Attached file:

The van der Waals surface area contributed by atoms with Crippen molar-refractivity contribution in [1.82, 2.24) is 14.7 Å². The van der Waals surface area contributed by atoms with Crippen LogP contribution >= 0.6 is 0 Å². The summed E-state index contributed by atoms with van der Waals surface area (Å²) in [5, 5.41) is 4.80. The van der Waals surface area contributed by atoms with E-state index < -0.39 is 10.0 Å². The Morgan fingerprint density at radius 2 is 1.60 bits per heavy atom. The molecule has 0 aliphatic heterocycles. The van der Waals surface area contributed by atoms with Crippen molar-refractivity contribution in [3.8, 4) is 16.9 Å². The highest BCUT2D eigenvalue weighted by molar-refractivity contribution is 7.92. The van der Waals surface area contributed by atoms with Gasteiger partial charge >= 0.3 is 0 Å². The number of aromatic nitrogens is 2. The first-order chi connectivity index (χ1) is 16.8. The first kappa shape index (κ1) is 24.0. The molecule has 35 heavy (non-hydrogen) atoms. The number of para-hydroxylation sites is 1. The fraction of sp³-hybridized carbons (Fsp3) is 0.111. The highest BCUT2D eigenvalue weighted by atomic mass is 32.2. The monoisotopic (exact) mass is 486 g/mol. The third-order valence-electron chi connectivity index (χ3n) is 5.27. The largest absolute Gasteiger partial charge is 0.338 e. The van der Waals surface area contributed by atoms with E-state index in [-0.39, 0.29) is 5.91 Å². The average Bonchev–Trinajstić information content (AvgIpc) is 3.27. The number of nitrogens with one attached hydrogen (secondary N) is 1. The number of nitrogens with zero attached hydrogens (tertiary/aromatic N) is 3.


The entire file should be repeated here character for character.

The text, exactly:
The van der Waals surface area contributed by atoms with Crippen molar-refractivity contribution in [1.82, 2.24) is 14.7 Å². The van der Waals surface area contributed by atoms with Crippen LogP contribution >= 0.6 is 0 Å². The summed E-state index contributed by atoms with van der Waals surface area (Å²) in [5, 5.41) is 4.80. The van der Waals surface area contributed by atoms with E-state index < -0.39 is 10.0 Å². The Morgan fingerprint density at radius 2 is 1.60 bits per heavy atom. The molecule has 0 aliphatic heterocycles. The van der Waals surface area contributed by atoms with Crippen molar-refractivity contribution in [3.8, 4) is 16.9 Å². The highest BCUT2D eigenvalue weighted by molar-refractivity contribution is 7.92. The van der Waals surface area contributed by atoms with Gasteiger partial charge >= 0.3 is 0 Å². The number of aromatic nitrogens is 2. The first-order chi connectivity index (χ1) is 16.8. The first kappa shape index (κ1) is 24.0. The molecule has 35 heavy (non-hydrogen) atoms. The number of para-hydroxylation sites is 1. The fraction of sp³-hybridized carbons (Fsp3) is 0.111. The highest BCUT2D eigenvalue weighted by atomic mass is 32.2. The monoisotopic (exact) mass is 486 g/mol. The third-order valence-electron chi connectivity index (χ3n) is 5.27. The largest absolute Gasteiger partial charge is 0.338 e. The van der Waals surface area contributed by atoms with E-state index in [-0.39, 0.29) is 5.91 Å². The average Bonchev–Trinajstić information content (AvgIpc) is 3.27. The number of nitrogens with one attached hydrogen (secondary N) is 1. The number of nitrogens with zero attached hydrogens (tertiary/aromatic N) is 3.